• diluted earnings per share for the fourth quarter of CHF 1.54, up 20% or CHF 0.26 from CHF 1.28 in the same quarter a year earlier, reflecting the increase in net profit and a 1% reduction in the average number of shares outstanding as a result of further share buybacks.

  • an overall cost/income ratio of the financial businesses of 69.7% in 2006, its lowest level ever for a full year and a quarterly cost/income ratio in the financial businesses of 70.6%, slightly improved from 70.9% in the same quarter last year. Income increased on higher revenues from trading activities and net fee and commission income. Costs rose, mainly on higher personnel expenses and increased general and administrative expenses related to the expansion of UBS's business and investments in support of further growth. In 2006, UBS added over 8,500 employees in areas where it sees long-term strategic opportunities. Of the total increase, over 2,000 were from the acquisitions of Pactual, the ABN AMRO global futures and options business, and Piper Jaffray.

  • UBS's net new money in full-year 2006 was at a record CHF 151.7 billion, driven by higher inflows in the international wealth management business (up CHF 26.6 billion) and from institutional clients in the asset management business (up CHF 8.5 billion). This, however, was partially offset by lower inflows from wholesale intermediary clients (down CHF 20.8 billion) and the US wealth management business (down CHF 11.2 billion). Net new money in fourth quarter 2006 was CHF 25.5 billion, down from a record fourth quarter of CHF 31.1 billion a year earlier. The wealth management units recorded inflows of CHF 21.7 billion this quarter, up from CHF 19.7 billion in fourth quarter 2005. Inflows in the international and Swiss wealth management business rose by CHF 5.8 billion to CHF 19.0 billion, mainly driven by inflows from Asia and the Americas. Net new money in European wealth management was CHF 1.8 billion in fourth quarter 2006, down from CHF 3.7 billion in fourth quarter 2005, as higher asset gathering in Italy and France was more than offset by smaller inflows in other European countries. Inflows into the domestic wealth management business in the US were CHF 2.7 billion in fourth quarter, down from CHF 6.5 billion a year earlier and 3.4 billion in third quarter. Although the result was lower, the inflow of net new money compared favorably with peers in terms of the growth rate relative to the asset base. The asset management business saw inflows fall to CHF 5.5 billion, down from CHF 10.9 billion a year earlier. Institutional clients reported CHF 5.2 billion in new inflows, mainly driven by contributions from alternative and quantitative and fixed income investments, partly offset by outflows in some equity capabilities. The wholesale intermediary business saw an inflow of CHF 0.3 billion, down from inflows of CHF 6.6 billion in the same quarter a year earlier, mainly due to outflows in equities and fixed income.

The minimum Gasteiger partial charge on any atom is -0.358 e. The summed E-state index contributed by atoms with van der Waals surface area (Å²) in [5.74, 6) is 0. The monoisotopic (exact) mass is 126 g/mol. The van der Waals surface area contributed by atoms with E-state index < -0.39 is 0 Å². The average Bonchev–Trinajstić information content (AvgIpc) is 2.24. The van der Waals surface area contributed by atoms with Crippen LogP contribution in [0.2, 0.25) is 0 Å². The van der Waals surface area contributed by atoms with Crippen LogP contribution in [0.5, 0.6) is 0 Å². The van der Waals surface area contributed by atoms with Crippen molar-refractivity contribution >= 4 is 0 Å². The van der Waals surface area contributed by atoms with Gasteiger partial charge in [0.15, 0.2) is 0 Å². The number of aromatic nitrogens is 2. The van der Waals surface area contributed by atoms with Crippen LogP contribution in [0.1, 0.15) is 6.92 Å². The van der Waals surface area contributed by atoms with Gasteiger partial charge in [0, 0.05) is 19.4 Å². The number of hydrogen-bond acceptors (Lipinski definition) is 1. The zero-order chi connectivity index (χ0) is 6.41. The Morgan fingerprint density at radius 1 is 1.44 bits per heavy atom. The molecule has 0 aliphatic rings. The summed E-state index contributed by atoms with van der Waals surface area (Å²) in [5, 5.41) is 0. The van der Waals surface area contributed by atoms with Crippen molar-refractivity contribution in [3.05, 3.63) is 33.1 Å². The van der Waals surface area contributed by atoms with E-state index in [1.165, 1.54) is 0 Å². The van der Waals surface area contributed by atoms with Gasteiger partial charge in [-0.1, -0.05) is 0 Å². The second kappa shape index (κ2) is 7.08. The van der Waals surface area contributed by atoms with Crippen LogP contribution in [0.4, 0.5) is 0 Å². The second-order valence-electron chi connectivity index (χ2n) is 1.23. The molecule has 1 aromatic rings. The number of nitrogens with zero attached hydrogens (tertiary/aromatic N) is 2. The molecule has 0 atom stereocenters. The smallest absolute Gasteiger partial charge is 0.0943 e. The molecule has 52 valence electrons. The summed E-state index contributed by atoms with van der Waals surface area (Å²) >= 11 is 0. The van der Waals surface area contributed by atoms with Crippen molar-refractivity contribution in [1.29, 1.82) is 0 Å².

Invested assets

Invested assets, benefiting from rising financial markets, totaled CHF 2,989 billion on 31 December 2006, up 4% from 30 September 2006.